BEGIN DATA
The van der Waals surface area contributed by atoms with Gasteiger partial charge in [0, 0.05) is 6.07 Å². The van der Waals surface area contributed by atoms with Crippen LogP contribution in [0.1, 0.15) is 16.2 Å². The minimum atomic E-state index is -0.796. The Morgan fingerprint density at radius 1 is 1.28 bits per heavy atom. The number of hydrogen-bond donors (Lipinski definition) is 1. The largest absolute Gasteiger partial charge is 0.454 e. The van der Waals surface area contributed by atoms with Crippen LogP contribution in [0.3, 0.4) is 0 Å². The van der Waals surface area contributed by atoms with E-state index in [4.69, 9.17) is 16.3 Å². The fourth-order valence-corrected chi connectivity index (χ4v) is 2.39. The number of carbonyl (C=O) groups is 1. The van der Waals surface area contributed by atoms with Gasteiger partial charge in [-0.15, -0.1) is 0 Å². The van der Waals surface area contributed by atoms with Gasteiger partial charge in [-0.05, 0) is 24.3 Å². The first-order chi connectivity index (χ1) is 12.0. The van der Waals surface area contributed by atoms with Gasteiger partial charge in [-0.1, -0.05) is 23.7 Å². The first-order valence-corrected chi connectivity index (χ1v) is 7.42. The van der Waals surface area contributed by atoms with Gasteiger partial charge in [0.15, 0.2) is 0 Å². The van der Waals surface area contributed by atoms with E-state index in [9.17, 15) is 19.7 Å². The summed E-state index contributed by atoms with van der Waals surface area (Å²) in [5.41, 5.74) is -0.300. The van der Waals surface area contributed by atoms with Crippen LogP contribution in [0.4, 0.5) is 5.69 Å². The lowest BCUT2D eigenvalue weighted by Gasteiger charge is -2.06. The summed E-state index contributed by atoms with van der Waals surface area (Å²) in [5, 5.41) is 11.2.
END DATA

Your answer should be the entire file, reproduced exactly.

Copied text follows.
The van der Waals surface area contributed by atoms with Gasteiger partial charge in [0, 0.05) is 6.07 Å². The van der Waals surface area contributed by atoms with Crippen LogP contribution in [0.1, 0.15) is 16.2 Å². The minimum atomic E-state index is -0.796. The Morgan fingerprint density at radius 1 is 1.28 bits per heavy atom. The number of hydrogen-bond donors (Lipinski definition) is 1. The largest absolute Gasteiger partial charge is 0.454 e. The van der Waals surface area contributed by atoms with Crippen LogP contribution in [0.3, 0.4) is 0 Å². The van der Waals surface area contributed by atoms with E-state index in [4.69, 9.17) is 16.3 Å². The fourth-order valence-corrected chi connectivity index (χ4v) is 2.39. The number of carbonyl (C=O) groups is 1. The van der Waals surface area contributed by atoms with Gasteiger partial charge in [-0.15, -0.1) is 0 Å². The van der Waals surface area contributed by atoms with Gasteiger partial charge in [-0.05, 0) is 24.3 Å². The first-order chi connectivity index (χ1) is 12.0. The van der Waals surface area contributed by atoms with Gasteiger partial charge in [-0.1, -0.05) is 23.7 Å². The first-order valence-corrected chi connectivity index (χ1v) is 7.42. The van der Waals surface area contributed by atoms with Gasteiger partial charge in [0.15, 0.2) is 0 Å². The van der Waals surface area contributed by atoms with E-state index in [9.17, 15) is 19.7 Å². The summed E-state index contributed by atoms with van der Waals surface area (Å²) in [5.41, 5.74) is -0.300. The van der Waals surface area contributed by atoms with Crippen LogP contribution in [0.4, 0.5) is 5.69 Å². The lowest BCUT2D eigenvalue weighted by Gasteiger charge is -2.06. The summed E-state index contributed by atoms with van der Waals surface area (Å²) in [5, 5.41) is 11.2.